Connection Options for Wood-Frame and Heavy Timber Buildings

Strategies for achieving energy objectives with wood-frame structures
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Design Guidance for Effective Connections

Connections obviously need to provide the structural strength necessary to transfer loads. As discussed above, well-designed connections also mitigate potential adverse effects of moisture ingress. Finally, well-designed connections minimize the potential for excessive tension perpendicular to grain stresses—under design conditions as well as those related to unusual loading conditions. Chapter 10 of the ASD/LRFD Manual provides details for a variety of design configurations (e.g., beam-to-concrete or masonry wall connections and beam-to-beam connections). Many begin with a brief discussion of the pertinent design challenges. For example: Beam-to-Concrete or Masonry Wall Connections Design concept: Concrete is porous and “wicks” moisture. Good detailing never permits wood to be in direct contact with concrete.

Five Stories and Higher

With the exception of height, the outward appearance of mid-rise wood-frame buildings has not changed a lot over the years; however, the quality and precision of design and construction has increased considerably. Connection-related design aspects that are more critical in a five- or six-story wood-frame building include accommodating greater dead, live, wind and seismic loads, which increase with the additional height.

Going from four to six floors, for example, increases the gravity loads by 50% but lateral forces due to wind or seismic forces may actually double.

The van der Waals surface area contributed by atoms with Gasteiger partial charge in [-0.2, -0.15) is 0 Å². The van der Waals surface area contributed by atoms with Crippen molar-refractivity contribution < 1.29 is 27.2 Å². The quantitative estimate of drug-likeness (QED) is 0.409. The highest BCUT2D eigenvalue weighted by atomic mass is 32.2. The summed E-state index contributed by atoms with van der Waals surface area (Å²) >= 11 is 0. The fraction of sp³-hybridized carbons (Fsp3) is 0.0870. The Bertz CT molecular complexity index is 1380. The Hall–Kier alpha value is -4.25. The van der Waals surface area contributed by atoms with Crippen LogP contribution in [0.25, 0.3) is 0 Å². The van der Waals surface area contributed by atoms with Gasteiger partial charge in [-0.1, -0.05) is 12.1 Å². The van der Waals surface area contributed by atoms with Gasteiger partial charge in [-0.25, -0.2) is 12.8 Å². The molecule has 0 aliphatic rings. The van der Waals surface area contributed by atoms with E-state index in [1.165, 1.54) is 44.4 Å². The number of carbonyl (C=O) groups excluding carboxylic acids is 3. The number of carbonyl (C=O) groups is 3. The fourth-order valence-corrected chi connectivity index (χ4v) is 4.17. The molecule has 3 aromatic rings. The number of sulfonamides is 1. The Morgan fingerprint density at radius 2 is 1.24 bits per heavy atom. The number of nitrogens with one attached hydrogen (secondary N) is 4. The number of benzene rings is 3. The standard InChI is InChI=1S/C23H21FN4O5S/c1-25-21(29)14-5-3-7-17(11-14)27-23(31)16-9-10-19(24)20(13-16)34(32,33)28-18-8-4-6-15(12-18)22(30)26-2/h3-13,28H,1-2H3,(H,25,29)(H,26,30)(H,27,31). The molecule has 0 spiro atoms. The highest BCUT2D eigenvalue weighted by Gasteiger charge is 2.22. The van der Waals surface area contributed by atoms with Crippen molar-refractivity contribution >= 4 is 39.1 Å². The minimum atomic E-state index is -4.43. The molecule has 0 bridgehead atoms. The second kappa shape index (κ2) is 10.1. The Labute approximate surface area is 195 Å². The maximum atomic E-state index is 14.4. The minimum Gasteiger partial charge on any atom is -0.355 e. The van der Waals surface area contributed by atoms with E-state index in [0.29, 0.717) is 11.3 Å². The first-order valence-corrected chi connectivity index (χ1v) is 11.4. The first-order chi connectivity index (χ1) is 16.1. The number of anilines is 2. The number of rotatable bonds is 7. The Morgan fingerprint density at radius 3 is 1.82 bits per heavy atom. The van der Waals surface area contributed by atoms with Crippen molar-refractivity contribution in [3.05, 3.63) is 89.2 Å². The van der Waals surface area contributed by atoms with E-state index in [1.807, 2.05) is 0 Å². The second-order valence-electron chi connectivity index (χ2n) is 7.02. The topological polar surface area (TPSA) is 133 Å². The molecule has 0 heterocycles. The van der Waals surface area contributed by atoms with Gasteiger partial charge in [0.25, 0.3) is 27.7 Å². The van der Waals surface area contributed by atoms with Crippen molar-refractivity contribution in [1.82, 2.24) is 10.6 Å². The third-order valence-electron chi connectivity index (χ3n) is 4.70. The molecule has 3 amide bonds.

While the size and capacity of connections might change and designers may use more specialized, high-capacity connectors, the connectors themselves are largely the same as they are for any light wood-frame building—nails, bolts and lag screws used with and without proprietary connectors.

Continuous tiedown systems are often used in multi-story wood shear wall construction for resisting wind or seismic overturning loads.

Beam on shelf in wall. The bearing plate distributes the load and keeps the beam from direct contact with the concrete. Steel angles provide uplift resistance and can also provide some lateral resistance. The end of the beam should not be in direct contact with the concrete wall.

Source: American Wood Council

Beam on shelf in wall. The bearing plate distributes the load and keeps the beam from direct contact with the concrete. Steel angles provide uplift resistance and can also provide some lateral resistance. The end of the beam should not be in direct contact with the concrete wall.

Similar to detail A with a steel bearing plate only under the beam.

Source: American Wood Council

Similar to detail A with a steel bearing plate only under the beam.

Similar to detail A with slotted holes to accommodate slight lateral movement of the beam under load. This detail is more commonly used when the beam is sloped as opposed to flat.

Source: American Wood Council

Similar to detail A with slotted holes to accommodate slight lateral movement of the beam under load. This detail is more commonly used when the beam is sloped as opposed to flat.

 

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Originally published in Engineering News-Record.

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